After the 22 March terrorist attack in London, we need a serious talk about the fight against Daesh (Isis/Isil). Because there are things the UK really should be doing, but isn’t. And that should be of great concern for us all.
The man police believe was responsible for the 22 March Westminster attack was born in Kent. And Daesh-affiliated news agency Amaq, while not providing evidence of direct links, said he was “a soldier” who was responding to the group’s call for attacks on citizens from countries involved in the anti-Daesh coalition.
Insufficient Western support for anti-Daesh fighters on the ground in Syria
In the fight against Daesh and other jihadi groups in Syria, there has been insufficient support for the most effective local ground forces. The struggle has also suffered as a result of counterproductive actions from the West’s regional allies.
As The Canary recently reported, the West has been slowly changing its strategy in Syria. After taking advantage of real frustrations with the Assad regime in 2011, Western powers and their regional allies eventually saw the main anti-Assad opposition become dominated by Daesh and other jihadi forces. Fighting back against Daesh quickly became the stated focus of Western involvement in the region. The most effective ground forces in this fight, in northern Syria at least, were the Kurdish-led YPG forces of Rojava. The West and its regional allies had isolated these forces for years; but the anti-Daesh coalition soon decided to give them limited strategic support. These multi-ethnic militias are currently advancing on the self-proclaimed Daesh capital of Raqqa, as part of the Syrian Democratic Forces (SDF).
The YPG has been defending Rojava’s secular, multi-ethnic, and feminist experiment in direct democracy since 2012. But in spite of the YPG’s key role in the fight against Daesh, almost no nations have given Rojava official recognition or political support. The UK’s lack of action has even seen citizens take it on themselves to fight against Daesh and support the alternative system developing in Rojava. And the British government has responded by treating these anti-Daesh fighters like criminals. One such report came out only two days before the London attack.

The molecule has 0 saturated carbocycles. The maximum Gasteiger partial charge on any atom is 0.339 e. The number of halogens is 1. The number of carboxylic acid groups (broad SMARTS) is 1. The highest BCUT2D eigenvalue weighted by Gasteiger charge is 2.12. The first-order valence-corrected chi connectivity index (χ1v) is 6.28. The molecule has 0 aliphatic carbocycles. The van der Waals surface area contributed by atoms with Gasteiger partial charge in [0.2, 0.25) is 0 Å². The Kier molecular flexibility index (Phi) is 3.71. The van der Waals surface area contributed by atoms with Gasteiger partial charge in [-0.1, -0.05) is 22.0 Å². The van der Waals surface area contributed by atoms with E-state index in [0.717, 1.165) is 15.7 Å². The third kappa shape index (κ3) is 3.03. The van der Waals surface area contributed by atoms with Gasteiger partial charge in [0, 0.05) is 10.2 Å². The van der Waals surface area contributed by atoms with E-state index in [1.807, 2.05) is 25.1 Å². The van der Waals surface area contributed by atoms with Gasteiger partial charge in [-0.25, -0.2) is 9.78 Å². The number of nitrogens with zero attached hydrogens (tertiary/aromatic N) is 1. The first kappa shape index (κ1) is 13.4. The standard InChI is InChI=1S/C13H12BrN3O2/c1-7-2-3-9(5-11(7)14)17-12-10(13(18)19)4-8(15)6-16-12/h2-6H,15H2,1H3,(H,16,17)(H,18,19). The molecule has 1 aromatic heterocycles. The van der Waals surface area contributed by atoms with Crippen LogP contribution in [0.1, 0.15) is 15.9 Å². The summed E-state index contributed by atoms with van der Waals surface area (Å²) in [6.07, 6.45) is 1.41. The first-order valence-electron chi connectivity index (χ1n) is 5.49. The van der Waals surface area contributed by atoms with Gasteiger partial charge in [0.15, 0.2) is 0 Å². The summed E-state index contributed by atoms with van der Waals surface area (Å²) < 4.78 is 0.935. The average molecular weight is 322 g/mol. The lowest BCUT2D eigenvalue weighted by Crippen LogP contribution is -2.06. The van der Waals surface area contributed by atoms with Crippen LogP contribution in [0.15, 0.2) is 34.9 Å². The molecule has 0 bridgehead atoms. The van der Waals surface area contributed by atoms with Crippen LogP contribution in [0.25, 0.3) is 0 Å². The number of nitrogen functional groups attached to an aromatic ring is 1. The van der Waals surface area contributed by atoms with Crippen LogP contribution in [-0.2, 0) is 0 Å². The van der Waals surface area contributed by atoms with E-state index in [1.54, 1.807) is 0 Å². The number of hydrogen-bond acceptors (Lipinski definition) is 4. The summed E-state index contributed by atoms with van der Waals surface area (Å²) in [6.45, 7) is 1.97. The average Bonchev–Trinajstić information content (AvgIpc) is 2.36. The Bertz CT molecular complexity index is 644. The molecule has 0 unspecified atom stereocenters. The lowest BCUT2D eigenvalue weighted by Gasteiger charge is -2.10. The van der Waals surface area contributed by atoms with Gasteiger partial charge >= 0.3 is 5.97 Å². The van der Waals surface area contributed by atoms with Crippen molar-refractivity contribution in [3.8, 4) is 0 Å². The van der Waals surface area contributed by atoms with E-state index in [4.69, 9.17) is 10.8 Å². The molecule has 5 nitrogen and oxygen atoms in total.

The fight is on for Raqqa, but the West still doesn’t get it
In this context, one YPG commander recently revealed that:
Regarding the decision to liberate Raqqa and storm it, the matter is decided and at the start of the month of April the military operation will begin… We believe that liberating Raqqa will not take more than a number weeks… Of the total force for storming Raqqa, 25 percent are YPG, who are set apart in their combat experience and high-level command skills directing battles in cities.
The US-led anti-Daesh coalition will support this assault. But there is still no sign of official political recognition for Rojava. Even though, as the region’s local forces know all too well, the fight against Daesh is not just physical; it’s ideological, too. And even though the secular, pluralistic, and democratic system in Rojava is the best antidote currently available to the authoritarianism of sectarian Daesh chauvinists.
Fire cannot extinguish fire
History teaches us that Western intervention abroad is a gift for extremists. The invasion and destruction of Iraq, for example, gave the forerunners of Daesh fertile ground to grow. It paved the way for the high levels of terrorism we see today. And increased Western involvement and errors just backfire, because they’re exactly what Daesh wants.
The West propping up unsavoury regimes in the Middle East, meanwhile, is also totally counterproductive. The more Western powers like the UK profit from the Saudi-led war in Yemen, the more al-Qaeda grows there. And the more Theresa May and others put business before human rights in Turkey, the more its anti-democratic and increasingly fascist regime undermines the fight against Daesh.
In short, the best way to extinguish the fire of Daesh terrorism is to address the root causes of extremism; and to support the firefighters. To end destructive and self-interested foreign policies, understanding their role in fuelling the current chaos. To withdraw support from murderous authoritarian allies in the region. And most importantly, to support the local people who are seeking to defeat Daesh not only on the battlefield, but ideologically too; defeating hatred and injustice with cooperation and democracy.
That’s what the UK and other Western powers really should be doing, but aren’t. And that should be of great concern for us all.
– Write to Theresa May and your MP. Ask them to respond to Daesh terror by recognising the progressive alternative of Rojava; and to urge their allies – whether in Turkey, Saudi Arabia, or Israel – to search for peace rather than perpetuating war.
– See The Canary’s coverage of the 22 March attack here.
Featured image via Mdbeckwith/Wikimedia Commons
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